Sunday, September 23, 2007

One is what one does

Summarising in a late essay some of his famous arguments about writing, Blanchot takes up Hegel's general claim that doing takes precedence over being. Consciousness, for Hegel, is the act of relating to oneself, from which the world outside the 'I' cannot stand apart. Consciousness and world interpenetrate; the talents, strengths and abilities of the individual unfold through his actions. For Hegel, it is through the transformation of the world through negation that we might learn who we are, which means we can only know what we were working on as the exercise comes to an end.
Hegel can write the preface to The Phenomenology of Spirit only once the owl of Minerva has spread her wings, making sense of his project as a whole - and the project that the whole of human history has been. Hegel can only know the project by what has already been done - as a re-ject, as Sinthome once wrote, playing on the etymology of this word. Hegel's philosophy is lived, his thought is experiential and experimental; but still, Hegel himself had faith it might be brought to an end. He writes a preface, which as everyone knows, makes sense after you've read the Phenomenology, and rounds off the book, and with it, the whole of human history.
The Blanchotian writer, however, is engaged by what can never promise to round itself off, nor even, properly speaking, to begin. He experiences language, the claim of language, as it refuses to provide the support from the presentation of particular theses, nor indeed for the subject who would articulate them. Literature, for Blanchot, bears upon a fascination with the literary act itself, insofar as it brings the writer into contact with an experience of language as the outside, as it is turned from its usual role of referring to things in the world, of facilitating communication. True, one can never turn language altogether from this role. But by way of the capacity to refer, by way of communication, Blanchot shows us how a different sense of communication, even a kind of community is shared between the writer and the readers of a book.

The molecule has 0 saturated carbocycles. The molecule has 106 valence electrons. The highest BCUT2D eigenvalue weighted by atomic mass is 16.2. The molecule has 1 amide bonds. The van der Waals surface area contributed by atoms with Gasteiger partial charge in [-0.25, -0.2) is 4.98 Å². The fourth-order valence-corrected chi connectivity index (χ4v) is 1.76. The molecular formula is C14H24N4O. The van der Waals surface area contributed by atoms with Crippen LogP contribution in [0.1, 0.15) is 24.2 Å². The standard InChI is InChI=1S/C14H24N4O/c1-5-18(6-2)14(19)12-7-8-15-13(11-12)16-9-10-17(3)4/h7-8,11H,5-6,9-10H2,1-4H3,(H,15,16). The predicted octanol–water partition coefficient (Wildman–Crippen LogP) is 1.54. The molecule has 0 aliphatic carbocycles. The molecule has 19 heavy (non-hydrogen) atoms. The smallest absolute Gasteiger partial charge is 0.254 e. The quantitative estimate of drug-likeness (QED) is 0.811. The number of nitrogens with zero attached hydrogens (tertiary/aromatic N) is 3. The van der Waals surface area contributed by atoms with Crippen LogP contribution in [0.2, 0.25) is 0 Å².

What, now, is important, is the way language, in respect of its capacity to refer, is experienced in its retreat. Blanchot argues that the writer senses this retreat in his or her awareness of the fascination of what he calls the work that lies beyond any particular book. The work is Blanchot's name for the experience of the murmuring anonymity of a language that permits of neither subjects nor substantives - of the fact of language, whose impersonal streaming he allows to run close to the surface of his own fiction, and detects in the fiction and poetry of writers he admires.
The literary writer will discover what he has achieved in a finished book even as a re-ject, since he cannot present what he has done thetically, as a theoretical position or argument that can be stated unequivocally. His own work is like a riddle he cannot solve, but to which his life as a writer is bound. Who is he? An answer cannot be found to this question, since if, like Hegel, one believes one is what one does, then the writer can be said to be perpetually in lieu of what he sought to achieve. The work rides ahead of him, without him; but it also stretches back behind him, beyond him such that he was only ever a latecomer to the creative process he set in motion. As unseizable Eurydice, as the Sirens' song, the work never lets itself be grasped as a project that unfolded through the writer's life... September 22, 2007 in Blanchot spurious

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